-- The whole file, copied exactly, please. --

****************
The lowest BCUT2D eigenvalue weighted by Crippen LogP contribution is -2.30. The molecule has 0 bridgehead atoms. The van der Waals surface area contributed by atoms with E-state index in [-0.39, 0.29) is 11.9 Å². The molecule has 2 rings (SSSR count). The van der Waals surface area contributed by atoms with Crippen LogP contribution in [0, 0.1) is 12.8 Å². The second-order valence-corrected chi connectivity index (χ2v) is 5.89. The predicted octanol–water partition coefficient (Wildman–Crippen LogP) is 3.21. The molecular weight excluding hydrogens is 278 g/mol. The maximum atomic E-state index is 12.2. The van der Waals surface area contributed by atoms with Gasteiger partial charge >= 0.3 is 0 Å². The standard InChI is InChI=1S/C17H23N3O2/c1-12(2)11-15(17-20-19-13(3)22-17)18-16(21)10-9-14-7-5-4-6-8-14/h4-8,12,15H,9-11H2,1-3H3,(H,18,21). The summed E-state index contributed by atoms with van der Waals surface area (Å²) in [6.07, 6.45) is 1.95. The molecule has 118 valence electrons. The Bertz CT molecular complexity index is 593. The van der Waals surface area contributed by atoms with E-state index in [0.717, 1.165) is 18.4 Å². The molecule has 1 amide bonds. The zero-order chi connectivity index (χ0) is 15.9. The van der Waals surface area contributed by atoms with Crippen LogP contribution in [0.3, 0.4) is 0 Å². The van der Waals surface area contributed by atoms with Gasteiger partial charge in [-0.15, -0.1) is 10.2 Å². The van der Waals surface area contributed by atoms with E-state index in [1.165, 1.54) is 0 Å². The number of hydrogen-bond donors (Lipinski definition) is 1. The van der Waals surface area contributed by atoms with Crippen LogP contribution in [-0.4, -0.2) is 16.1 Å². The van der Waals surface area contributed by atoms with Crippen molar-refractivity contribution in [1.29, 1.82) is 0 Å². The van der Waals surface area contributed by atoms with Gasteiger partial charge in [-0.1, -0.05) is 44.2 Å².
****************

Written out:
The lowest BCUT2D eigenvalue weighted by Crippen LogP contribution is -2.30. The molecule has 0 bridgehead atoms. The van der Waals surface area contributed by atoms with E-state index in [-0.39, 0.29) is 11.9 Å². The molecule has 2 rings (SSSR count). The van der Waals surface area contributed by atoms with Crippen LogP contribution in [0, 0.1) is 12.8 Å². The second-order valence-corrected chi connectivity index (χ2v) is 5.89. The predicted octanol–water partition coefficient (Wildman–Crippen LogP) is 3.21. The molecular weight excluding hydrogens is 278 g/mol. The maximum atomic E-state index is 12.2. The van der Waals surface area contributed by atoms with Gasteiger partial charge >= 0.3 is 0 Å². The standard InChI is InChI=1S/C17H23N3O2/c1-12(2)11-15(17-20-19-13(3)22-17)18-16(21)10-9-14-7-5-4-6-8-14/h4-8,12,15H,9-11H2,1-3H3,(H,18,21). The summed E-state index contributed by atoms with van der Waals surface area (Å²) in [6.07, 6.45) is 1.95. The molecule has 118 valence electrons. The Bertz CT molecular complexity index is 593. The van der Waals surface area contributed by atoms with E-state index in [0.717, 1.165) is 18.4 Å². The molecule has 1 amide bonds. The zero-order chi connectivity index (χ0) is 15.9. The van der Waals surface area contributed by atoms with Crippen LogP contribution in [0.3, 0.4) is 0 Å². The van der Waals surface area contributed by atoms with Gasteiger partial charge in [-0.15, -0.1) is 10.2 Å². The van der Waals surface area contributed by atoms with E-state index in [1.165, 1.54) is 0 Å². The number of hydrogen-bond donors (Lipinski definition) is 1. The van der Waals surface area contributed by atoms with Crippen LogP contribution in [-0.4, -0.2) is 16.1 Å². The van der Waals surface area contributed by atoms with Crippen molar-refractivity contribution in [1.29, 1.82) is 0 Å². The van der Waals surface area contributed by atoms with Gasteiger partial charge in [-0.1, -0.05) is 44.2 Å².